Exaltation

Essex Farm Note

Week 53, 2016

On Christmas Eve Ron came to say the horses were out, thundering down Route 22, headed for town. As Mark and I were pulling on our boots the phone started ringing with more eye witness reports. But by the time we got to the road the herd had disappeared. It is a hard crew to miss: seven drafts, a spotted pony, and the cheeky little mini. Ron, good neighbor that he is, drove all the way to the ferry to make sure they had not gotten by us. By then Mark and I had picked up their trail across the road from Monument Field. The land there is brushy, with some trails mowed through it. We followed their hoofprints as fast as we could, hauling halters and lead ropes. The trees were good cover, so we heard them before we saw them, the pounding sound of a herd on the run. And then there they were, across a gully, along a little ridge. Their manes were flying, and their winter fur was damp with sweat. The ground shook with their exaltation. They looked so wild and free on their holiday toot, maybe even worth the price of our adrenalin. Barbara came out from the milkhouse to help us. Ron directed traffic. They turned around, and ran back across the road into the field of green rye, and put their heads down and grazed, blowing. We got three halters on three horses and that was just enough to turn anarchy into order. Mark led Abby and Cub in front, I brought up the rear with steady old Jay, and the rest of the horses walked in between. Soon they were back to their pasture and their very steady winter life of good hay but little excitement.

I’m sad to report that Penelope the cat was killed this morning. We think she jumped up on the warm engine block of an idling truck before dawn and was run over when the truck drove off. She was a terrible cat, and we really loved her. I know a lot of members feel the same way; some probably have scars from her claws and teeth to remember her by. Her classic move was to rub against your legs, begging to be petted, and then turn on you with a hiss. But she was strangely endearing, and a five star mouser. We’ll miss her fierce presence.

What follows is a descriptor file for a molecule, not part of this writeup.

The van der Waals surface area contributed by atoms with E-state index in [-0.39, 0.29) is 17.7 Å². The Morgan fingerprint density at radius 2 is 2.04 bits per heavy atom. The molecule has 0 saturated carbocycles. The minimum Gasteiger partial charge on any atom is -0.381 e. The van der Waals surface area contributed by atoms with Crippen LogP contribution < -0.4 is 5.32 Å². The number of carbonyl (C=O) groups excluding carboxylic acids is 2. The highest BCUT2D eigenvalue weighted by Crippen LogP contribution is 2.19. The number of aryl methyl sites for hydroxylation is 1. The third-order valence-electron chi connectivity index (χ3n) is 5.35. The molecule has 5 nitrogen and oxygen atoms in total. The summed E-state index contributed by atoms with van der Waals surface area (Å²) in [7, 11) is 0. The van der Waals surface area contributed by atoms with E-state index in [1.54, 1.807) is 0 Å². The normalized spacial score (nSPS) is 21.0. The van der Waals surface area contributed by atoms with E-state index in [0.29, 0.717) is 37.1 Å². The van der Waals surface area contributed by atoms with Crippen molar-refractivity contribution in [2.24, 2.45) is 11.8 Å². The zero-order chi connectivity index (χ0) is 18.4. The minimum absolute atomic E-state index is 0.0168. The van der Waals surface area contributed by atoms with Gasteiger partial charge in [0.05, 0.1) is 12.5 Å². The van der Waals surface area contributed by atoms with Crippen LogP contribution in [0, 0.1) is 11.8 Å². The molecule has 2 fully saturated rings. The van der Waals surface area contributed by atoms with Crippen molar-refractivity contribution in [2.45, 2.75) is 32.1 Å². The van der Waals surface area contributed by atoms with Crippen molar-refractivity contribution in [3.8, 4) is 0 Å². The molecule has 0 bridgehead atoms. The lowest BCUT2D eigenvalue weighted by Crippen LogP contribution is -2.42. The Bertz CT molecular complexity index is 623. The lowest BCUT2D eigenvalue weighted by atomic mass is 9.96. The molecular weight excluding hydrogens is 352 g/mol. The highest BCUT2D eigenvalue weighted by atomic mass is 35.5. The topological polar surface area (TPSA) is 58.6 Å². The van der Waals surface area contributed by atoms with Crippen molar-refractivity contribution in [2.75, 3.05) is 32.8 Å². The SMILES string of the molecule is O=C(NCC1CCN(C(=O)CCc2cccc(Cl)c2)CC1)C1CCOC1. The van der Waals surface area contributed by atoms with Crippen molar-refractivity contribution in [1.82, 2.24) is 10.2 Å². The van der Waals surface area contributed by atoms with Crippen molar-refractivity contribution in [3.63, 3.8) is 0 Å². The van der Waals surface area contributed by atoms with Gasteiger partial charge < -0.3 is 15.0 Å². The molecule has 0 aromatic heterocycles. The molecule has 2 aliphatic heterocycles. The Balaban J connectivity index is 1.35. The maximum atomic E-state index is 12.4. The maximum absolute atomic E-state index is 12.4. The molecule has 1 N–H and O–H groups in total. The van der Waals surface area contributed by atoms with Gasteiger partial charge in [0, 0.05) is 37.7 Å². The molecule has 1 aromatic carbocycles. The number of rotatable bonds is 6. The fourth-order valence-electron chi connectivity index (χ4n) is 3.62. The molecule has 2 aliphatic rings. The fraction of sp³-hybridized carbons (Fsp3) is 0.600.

Here’s a quick rundown of the wins and losses for 2016. The hay crop was excellent; the first cut has 12% protein, and the second cut tested at 16% — the best we have ever made. Thanks to Ben for leading the hay making this year, and to everyone who worked long days to bring it in. Our corn crop was also great, thanks to our new field; what we have stored in the bin should be enough to bring us right around to next year’s crop. Pigs must be chucked into the loss column, with hard farrowing in the spring and this dastardly circovirus to close out the year, and so must broiler chickens, due to poor growth at the end of the fall. Vegetable yields were somewhat reduced due to drought, and weed control was poor in some places, but the quality of the produce was excellent, and I think members were universally pleased. Sheep were definitely a win, with good gains over the grazing season. The dairy was a big win, too, with lots of improvements in herd health and management. The biggest wins were on the human side: a wonderful management team, and a great crew, and our faithful members, who make our green world spin. All of us at the farm wish all of you a happy, healthy and joyful New Year. And that’s the news from Essex Farm for this white 53rd week of 2016. –Kristin & Mark Kimball